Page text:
App Screen Shots With Cmd-S
While in simulator, press Cmd-S and the PNG image of the screen will appear in the right upper corner of the desktop. Sometimes it will appear in the lower right corner, so you should make some room in the right side of the screen for these icons.
Now, when taking shots for size 5.5″, the PNG images will be of the right size, which is 1242 x 2208 pixels. Just drag the newly formed image to the folder of your choice (see below).
We are of not such luck in case of iPad simulator. The images that come out after Cmd-S are of half the needed size and you will have to use GIMP to change their size to proper 2048 x 2732 pixels.
In versions of Xcode before 9, there were several options to scale the simulator window under Simulator View. Now you can scale the window by dragging its corners with a mouse and there is only one option to scale, which is Cmd-1, scale to physical size. The images taken with Cmd-S are always 100% so you do not have to worry about that any more.
Taking Screenshots On the Device
See here how to take a screenshot on your iPhone, iPad, and iPod Touch. You will find the images with the Photos app on the device and then you need to transfer them to the computer from which you are uploading the images to iTunesConnect.
All Files In One Place
I opened a new folder called screen_images and made subfolders, one per app. Each of these subfolders has two further subfolders, called 5.5 and 12.9, denoting screen sizes in inches. When the iPhone 6 Plus simulator is active, the images go to subfolder 5.5, and when the iPad simulator is active, they go to the 12.9 subfolders.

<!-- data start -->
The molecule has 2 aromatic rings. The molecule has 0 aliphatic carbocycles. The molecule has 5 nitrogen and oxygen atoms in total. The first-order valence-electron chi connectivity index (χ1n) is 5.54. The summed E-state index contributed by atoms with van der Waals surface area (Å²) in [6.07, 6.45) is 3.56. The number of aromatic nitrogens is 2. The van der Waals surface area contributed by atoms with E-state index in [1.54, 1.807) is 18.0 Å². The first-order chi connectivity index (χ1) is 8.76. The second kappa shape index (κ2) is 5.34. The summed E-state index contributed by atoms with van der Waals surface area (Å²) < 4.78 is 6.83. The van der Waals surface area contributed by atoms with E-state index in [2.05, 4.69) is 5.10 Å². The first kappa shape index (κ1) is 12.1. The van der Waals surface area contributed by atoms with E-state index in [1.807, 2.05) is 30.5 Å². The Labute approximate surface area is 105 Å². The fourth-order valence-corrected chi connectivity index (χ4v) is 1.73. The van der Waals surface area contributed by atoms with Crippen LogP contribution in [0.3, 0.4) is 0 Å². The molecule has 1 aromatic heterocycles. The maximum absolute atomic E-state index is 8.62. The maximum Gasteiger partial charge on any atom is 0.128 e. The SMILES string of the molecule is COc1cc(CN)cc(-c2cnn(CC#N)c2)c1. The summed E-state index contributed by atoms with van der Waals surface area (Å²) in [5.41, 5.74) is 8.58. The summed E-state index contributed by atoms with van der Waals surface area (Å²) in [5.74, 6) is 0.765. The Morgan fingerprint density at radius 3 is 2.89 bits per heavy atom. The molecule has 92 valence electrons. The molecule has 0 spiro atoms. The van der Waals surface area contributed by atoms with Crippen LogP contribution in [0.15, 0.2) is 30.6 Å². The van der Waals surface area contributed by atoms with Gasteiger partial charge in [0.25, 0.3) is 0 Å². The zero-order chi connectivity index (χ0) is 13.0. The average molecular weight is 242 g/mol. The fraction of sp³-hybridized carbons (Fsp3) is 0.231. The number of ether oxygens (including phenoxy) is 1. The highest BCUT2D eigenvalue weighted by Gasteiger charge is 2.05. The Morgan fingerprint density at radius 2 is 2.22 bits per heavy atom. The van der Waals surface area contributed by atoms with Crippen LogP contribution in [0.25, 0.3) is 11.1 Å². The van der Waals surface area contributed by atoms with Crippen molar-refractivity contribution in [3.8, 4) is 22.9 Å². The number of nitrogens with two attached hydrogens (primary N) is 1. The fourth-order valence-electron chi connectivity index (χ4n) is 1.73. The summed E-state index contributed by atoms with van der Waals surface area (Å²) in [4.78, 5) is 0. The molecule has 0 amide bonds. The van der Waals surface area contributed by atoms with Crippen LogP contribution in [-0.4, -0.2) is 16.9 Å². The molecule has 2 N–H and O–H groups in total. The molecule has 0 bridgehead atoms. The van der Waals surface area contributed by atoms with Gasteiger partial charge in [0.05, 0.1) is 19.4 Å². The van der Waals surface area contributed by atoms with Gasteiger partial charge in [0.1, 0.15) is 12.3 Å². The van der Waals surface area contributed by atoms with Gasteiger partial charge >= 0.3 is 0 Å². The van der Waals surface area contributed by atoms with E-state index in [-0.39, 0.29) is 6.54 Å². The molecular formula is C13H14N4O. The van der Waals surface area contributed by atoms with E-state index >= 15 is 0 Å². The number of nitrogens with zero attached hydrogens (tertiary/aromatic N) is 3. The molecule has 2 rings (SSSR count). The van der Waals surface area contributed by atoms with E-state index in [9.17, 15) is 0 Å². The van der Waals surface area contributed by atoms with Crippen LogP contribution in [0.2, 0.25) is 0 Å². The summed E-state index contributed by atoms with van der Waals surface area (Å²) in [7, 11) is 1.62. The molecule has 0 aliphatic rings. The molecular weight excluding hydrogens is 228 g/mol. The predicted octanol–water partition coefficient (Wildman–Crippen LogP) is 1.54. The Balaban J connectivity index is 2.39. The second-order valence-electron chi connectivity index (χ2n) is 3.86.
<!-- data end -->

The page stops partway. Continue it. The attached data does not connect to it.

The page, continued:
Now as soon as you create a new shot of the screen and it appears on the desktop, drag it to the proper 5.5 or 12.9 folder, until you have five images in each subfolder.
Uploading The App Store Image Icon
In Xcode 9, you must package the image for the app store icon into the project itself. Drag the new image (which must be in size 1024 x 1024 pt) to the placeholder in Finder window for Assets.xcassets. The placeholder is called App Store iOS 1024pt.
If you do not do this in advance, most of the times you will wait for the app to get uploaded to the Store, only to find that you do not have proper icon in place.
If you are adding new files into the Assets.xcassets folder, be sure to import it again into Xcode. The new file must be called
App Store iOS 1024pt.png
Use GIMP to create the missing icon or you can use online services such as makeappicon.com.
Uploading the New Version Of the App To The App Store
While in My Apps portion of the iTunesConnect, click on plus sign near Version or Platform on the left side of the browser window. Choose iOS and enter a new version number of the app. Enter text for field What Is New In This Version? You may already have one such text if you are updating similar apps in a row (we are updating four similar apps here, so we may borrow from the first updated upp when we have one).
Enabling Push Notifications
If your app needs any of the available services, it has to be announced both in the provisioning profile on iTunesConnect as well as within the app itself. Case in point here is Push Notifications. To enable it in the app, go to project editor’s Capabilities pane and activate it. Alternatively, you can manually add the entitlement to your entitlements file.
In the account, go to Certificates, Identifiers & Profiles and go to iOS App IDs. Find the app that you working with and click on it. Click on Edit, scroll down and find the part on Push Notifications. Download both the Development SSL Certificate and the Production SSL Certificate and double click on the downloaded file. It will be inserted into the key chain.
Uploading New Version After Developer Rejected
Occasionaly you will have to delete the version of the app that you have just submitted, correct a thing or two and submit it again. First reject the app and the status will become Developer Rejected. You may do so even if the app is in review.
Erase the current build as described above and activate the new build, then submit for review again. You may need to wait for a couple of minutes till the latest build is processed, and becomes active.
Need Help With Submission Into The App Store?
I can help you if you have problems submitting the app to the App Store. Click here to send me an email!